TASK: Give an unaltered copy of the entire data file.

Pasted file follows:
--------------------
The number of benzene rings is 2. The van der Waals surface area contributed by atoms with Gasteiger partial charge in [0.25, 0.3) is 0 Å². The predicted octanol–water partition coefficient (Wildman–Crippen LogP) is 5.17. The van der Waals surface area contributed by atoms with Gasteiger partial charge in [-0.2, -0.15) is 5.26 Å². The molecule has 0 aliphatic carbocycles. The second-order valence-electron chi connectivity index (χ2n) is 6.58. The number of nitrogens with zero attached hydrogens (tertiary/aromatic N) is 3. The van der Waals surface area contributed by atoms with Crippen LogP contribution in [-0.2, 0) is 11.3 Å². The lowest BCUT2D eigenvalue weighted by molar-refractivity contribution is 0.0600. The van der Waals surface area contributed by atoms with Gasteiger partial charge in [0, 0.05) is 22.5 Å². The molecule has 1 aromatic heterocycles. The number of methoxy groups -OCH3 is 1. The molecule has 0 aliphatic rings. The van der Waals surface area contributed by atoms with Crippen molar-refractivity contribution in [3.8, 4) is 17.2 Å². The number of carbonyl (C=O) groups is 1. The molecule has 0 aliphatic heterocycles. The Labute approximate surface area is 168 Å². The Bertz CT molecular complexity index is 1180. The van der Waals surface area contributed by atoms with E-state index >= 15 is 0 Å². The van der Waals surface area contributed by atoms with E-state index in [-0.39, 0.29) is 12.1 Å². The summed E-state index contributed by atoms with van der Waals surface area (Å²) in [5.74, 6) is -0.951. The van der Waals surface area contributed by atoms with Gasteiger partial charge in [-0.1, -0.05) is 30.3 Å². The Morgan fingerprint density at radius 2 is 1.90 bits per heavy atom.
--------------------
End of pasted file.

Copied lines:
The number of benzene rings is 2. The van der Waals surface area contributed by atoms with Gasteiger partial charge in [0.25, 0.3) is 0 Å². The predicted octanol–water partition coefficient (Wildman–Crippen LogP) is 5.17. The van der Waals surface area contributed by atoms with Gasteiger partial charge in [-0.2, -0.15) is 5.26 Å². The molecule has 0 aliphatic carbocycles. The second-order valence-electron chi connectivity index (χ2n) is 6.58. The number of nitrogens with zero attached hydrogens (tertiary/aromatic N) is 3. The van der Waals surface area contributed by atoms with Crippen LogP contribution in [-0.2, 0) is 11.3 Å². The lowest BCUT2D eigenvalue weighted by molar-refractivity contribution is 0.0600. The van der Waals surface area contributed by atoms with Gasteiger partial charge in [0, 0.05) is 22.5 Å². The molecule has 1 aromatic heterocycles. The number of methoxy groups -OCH3 is 1. The molecule has 0 aliphatic rings. The van der Waals surface area contributed by atoms with Crippen molar-refractivity contribution in [3.8, 4) is 17.2 Å². The number of carbonyl (C=O) groups is 1. The molecule has 0 aliphatic heterocycles. The Labute approximate surface area is 168 Å². The Bertz CT molecular complexity index is 1180. The van der Waals surface area contributed by atoms with E-state index >= 15 is 0 Å². The van der Waals surface area contributed by atoms with E-state index in [-0.39, 0.29) is 12.1 Å². The summed E-state index contributed by atoms with van der Waals surface area (Å²) in [5.74, 6) is -0.951. The van der Waals surface area contributed by atoms with Gasteiger partial charge in [-0.1, -0.05) is 30.3 Å². The Morgan fingerprint density at radius 2 is 1.90 bits per heavy atom.